ILLINOIS MECHANICS LIENS / COVID-19

Experienced Architects and Engineers Liability Attorney In Chicago

Design firms are a driving force behind every great project – but they face tremendous challenges. A/E design law firms must solve difficult technical issues, with elegance and creativity. And they must retain talented designers against a backdrop of tight profit margins.  Jeremy enjoys counseling them in all aspects of their operations to minimize risk, maximize profit, and help them to serve society with great design.  Jeremy counts architects and engineers as among his favorite clients. 

Representing Chicago Architects and Engineers

Jeremy, an Architect and Engineers lawyer, is passionate about representing design firms in Chicago, the birthplace of modern architecture. Whether it is looking up to admire the city’s monuments to great architecture and engineering, or making new friends in the design professional world, he loves being a small part of this community.

Much of our practice is dedicated to counseling A/Es.  Jeremy has represented dozens of design firms in a variety of capacities, from a deeply engaged outside general counsel to an occasional advisor.  A keen understanding of professional liability insurance – and the critical role it plays for designers and their clients, in both contract negotiation and dispute resolution – is essential.  We have the knowledge, insights, and experience that design professionals can trust to handle all their legal needs.

Guiding Architects and Engineers Through Disputes

Jeremy has successfully resolved disputes for dozens of Architect and Engineering firms through mediation, arbitration, and litigation.  He frequently defends designers from insured error and omission claims, but he also represents them in non-insured matters.  Recently, he has represented prominent international and Chicago-based design firms in:

  • Collecting unpaid fees with mechanics lien and contract claims, and through bankruptcy court proceedings.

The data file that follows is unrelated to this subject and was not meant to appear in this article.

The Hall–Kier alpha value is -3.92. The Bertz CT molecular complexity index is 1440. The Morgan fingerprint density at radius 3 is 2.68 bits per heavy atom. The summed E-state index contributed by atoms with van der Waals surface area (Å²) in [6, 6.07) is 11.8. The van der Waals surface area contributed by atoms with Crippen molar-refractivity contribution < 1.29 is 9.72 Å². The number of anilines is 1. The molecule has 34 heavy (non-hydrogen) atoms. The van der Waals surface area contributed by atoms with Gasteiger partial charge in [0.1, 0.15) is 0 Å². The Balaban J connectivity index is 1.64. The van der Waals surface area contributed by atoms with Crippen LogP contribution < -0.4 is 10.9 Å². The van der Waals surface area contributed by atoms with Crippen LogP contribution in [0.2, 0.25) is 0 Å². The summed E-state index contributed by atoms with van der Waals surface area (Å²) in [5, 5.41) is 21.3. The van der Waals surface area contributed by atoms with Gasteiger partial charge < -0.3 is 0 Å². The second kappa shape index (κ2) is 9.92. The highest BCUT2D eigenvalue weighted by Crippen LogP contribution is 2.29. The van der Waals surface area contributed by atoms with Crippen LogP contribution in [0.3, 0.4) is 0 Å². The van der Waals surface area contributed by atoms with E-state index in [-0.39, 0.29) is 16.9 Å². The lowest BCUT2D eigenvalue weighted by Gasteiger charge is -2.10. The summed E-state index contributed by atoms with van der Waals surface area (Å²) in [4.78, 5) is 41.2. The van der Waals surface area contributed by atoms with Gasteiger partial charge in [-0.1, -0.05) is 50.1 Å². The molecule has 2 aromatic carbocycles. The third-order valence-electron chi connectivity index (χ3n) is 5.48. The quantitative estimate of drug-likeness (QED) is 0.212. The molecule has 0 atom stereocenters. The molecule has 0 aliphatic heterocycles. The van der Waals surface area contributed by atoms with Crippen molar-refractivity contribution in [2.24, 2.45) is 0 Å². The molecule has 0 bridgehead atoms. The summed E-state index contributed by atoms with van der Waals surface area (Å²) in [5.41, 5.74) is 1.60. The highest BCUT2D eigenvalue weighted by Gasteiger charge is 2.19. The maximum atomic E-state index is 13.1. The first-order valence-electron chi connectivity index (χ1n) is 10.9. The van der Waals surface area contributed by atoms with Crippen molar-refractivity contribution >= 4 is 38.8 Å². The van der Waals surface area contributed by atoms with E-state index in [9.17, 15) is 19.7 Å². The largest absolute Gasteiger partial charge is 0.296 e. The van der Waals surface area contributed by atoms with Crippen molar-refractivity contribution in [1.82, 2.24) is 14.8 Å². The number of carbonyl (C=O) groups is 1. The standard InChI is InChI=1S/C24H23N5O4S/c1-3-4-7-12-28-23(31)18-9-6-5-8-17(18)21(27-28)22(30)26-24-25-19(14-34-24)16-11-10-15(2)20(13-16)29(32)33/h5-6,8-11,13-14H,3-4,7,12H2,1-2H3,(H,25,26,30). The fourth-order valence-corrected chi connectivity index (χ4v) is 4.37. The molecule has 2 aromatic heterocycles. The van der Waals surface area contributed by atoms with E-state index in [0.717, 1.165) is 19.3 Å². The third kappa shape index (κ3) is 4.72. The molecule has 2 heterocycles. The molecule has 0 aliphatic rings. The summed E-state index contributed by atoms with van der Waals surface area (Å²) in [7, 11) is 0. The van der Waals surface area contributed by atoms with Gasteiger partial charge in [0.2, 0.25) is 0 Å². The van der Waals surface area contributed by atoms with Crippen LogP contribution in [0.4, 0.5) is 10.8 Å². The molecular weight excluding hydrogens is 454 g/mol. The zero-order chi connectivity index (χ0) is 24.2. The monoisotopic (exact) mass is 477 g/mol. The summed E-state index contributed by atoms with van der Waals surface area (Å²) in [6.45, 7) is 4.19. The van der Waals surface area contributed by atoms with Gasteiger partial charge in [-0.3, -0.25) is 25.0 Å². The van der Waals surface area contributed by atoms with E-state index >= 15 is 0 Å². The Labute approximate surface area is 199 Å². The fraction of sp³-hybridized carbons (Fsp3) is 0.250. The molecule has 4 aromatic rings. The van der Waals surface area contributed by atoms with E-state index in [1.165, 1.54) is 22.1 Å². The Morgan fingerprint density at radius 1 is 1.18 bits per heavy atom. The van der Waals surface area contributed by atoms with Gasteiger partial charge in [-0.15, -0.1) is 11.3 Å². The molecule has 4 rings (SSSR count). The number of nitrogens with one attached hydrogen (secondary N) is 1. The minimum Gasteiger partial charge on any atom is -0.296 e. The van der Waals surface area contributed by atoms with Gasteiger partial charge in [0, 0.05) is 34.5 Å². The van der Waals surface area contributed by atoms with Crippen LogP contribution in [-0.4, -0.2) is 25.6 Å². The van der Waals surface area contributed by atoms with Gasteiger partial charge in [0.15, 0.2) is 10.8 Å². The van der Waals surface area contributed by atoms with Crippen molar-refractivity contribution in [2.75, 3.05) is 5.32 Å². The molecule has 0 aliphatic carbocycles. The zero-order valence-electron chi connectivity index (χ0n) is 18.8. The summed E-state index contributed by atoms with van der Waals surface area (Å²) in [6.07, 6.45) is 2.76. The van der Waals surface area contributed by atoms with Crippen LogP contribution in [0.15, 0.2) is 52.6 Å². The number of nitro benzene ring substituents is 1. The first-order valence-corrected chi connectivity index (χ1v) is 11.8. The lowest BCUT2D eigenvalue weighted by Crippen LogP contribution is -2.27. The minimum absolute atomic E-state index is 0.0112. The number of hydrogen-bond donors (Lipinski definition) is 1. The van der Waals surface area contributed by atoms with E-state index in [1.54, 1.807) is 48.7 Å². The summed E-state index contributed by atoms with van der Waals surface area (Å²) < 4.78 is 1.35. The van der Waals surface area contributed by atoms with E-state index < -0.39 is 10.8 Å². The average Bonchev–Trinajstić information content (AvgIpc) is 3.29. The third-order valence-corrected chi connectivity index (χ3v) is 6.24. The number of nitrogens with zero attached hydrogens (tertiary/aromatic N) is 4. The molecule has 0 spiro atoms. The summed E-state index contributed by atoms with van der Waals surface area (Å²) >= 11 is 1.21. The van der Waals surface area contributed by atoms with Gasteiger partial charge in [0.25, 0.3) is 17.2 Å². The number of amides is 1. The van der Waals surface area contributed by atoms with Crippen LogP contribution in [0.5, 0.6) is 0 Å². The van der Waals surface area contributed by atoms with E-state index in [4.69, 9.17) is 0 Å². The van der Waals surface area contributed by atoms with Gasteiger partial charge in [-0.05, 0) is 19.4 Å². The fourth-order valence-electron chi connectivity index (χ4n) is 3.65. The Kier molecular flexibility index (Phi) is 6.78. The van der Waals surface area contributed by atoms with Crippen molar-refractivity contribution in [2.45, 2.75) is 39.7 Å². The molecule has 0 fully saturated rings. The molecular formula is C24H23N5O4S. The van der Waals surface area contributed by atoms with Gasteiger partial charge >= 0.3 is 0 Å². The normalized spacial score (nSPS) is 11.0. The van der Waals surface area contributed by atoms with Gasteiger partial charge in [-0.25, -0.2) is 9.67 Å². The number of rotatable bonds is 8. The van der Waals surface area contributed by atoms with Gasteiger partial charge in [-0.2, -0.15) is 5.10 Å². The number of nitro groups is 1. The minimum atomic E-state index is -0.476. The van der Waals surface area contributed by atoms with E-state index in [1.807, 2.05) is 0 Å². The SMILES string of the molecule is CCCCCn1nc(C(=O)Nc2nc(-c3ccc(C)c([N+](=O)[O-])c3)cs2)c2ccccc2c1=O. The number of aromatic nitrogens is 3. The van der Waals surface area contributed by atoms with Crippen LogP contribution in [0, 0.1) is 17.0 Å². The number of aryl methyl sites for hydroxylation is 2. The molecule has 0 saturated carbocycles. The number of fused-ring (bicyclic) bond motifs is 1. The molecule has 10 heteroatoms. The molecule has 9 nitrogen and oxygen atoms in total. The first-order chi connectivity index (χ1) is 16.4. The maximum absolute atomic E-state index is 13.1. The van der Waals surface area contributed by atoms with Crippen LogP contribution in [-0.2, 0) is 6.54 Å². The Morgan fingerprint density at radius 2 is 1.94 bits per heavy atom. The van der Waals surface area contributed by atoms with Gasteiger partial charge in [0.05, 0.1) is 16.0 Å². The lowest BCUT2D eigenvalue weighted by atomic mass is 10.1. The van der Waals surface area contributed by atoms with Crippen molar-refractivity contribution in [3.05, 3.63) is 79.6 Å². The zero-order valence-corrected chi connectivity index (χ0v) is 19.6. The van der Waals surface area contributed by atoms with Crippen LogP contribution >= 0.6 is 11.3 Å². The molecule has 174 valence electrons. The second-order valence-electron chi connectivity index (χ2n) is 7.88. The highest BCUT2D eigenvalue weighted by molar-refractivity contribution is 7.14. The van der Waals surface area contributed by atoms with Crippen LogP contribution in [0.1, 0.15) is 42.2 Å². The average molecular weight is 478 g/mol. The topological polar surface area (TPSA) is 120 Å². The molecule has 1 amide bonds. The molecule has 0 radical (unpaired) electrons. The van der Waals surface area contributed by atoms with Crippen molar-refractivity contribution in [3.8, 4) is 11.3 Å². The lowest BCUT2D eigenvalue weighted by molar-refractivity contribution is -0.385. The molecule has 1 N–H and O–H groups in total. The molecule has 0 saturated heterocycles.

• Alleged violations of the Americans with Disabilities Act, Fair Housing Act, and their state and local equivalents.
  • Intellectual property matters, including copyright infringement claims brought by and against his designer clients.
  • Working with professional liability insurers to defend A/Es from dozens of claims alleging design malpractice.

Thoughtful Contracts for Architects and Engineers

Helping design firms manage risk with smart contracts is a core focus of our practice.  Jeremy frequently negotiates project-specific A/E contracts.  He also helps A/E firms craft template contract documents for repeat future use.  Having represented most players in the industry, Jeremy understands how to agree on reasonable contract terms that both protect A/Es and are acceptable to the owners and developers who employ his designer clients.

Serving the Design Industry

A Liaison to the AIA Contract Documents Committee, Jeremy is honored to help the AIA craft its widely-used standard form AIA Contract Documents.  He is a frequent speaker and author for industry groups such as the AIA, ACEC, CSI, ABA Construction Law Forum, and IICLE on cutting edge issues such as BIM / Digital Practice and Designer-Led Design Build. 

Common FAQs from the Architect Industry

What Risky Contract Terms Concern Smart Architects and Engineers?

Architects and engineers might want to be wary of contract terms like the following:

  • Contact terms that take design professionals outside the protection offered by their professional liability insurance. Most of the money in design and construction runs through contractors. This means architects and engineers rarely have the funds to settle design defect claims. Design professionals who face claims which are uninsurable under professional liability insurance policies can be forced out of business. Also, real estate developers and project owners whose claims are not covered by an architect’s or engineer’s professional liability insurance might win their claims but achieve no monetary recovery.  It is in every’s interest for the terms in architects’ and engineers’ contracts to be insurable.
  • Coordination. While it is appropriate for the lead architect or engineer to accept a certain level of obligation for coordinating the design of the overall project, often liability for design team coordination can be set out in vague contractual terms. This creates a risk that creative attorneys will blame the lead designer for the mistakes of others; for failing to properly “coordinate” their work. Few design professionals consider this risk when they vaguely agree to coordinate the design. When they think about coordination, many designers envision running meetings and facilitating communications between the owner, contractors, and other design team members – NOT the risk of being blamed for the design errors of others. This risk is acute when the project owner directly contracts with some members of the design team, including design-build MEP/FP contractors.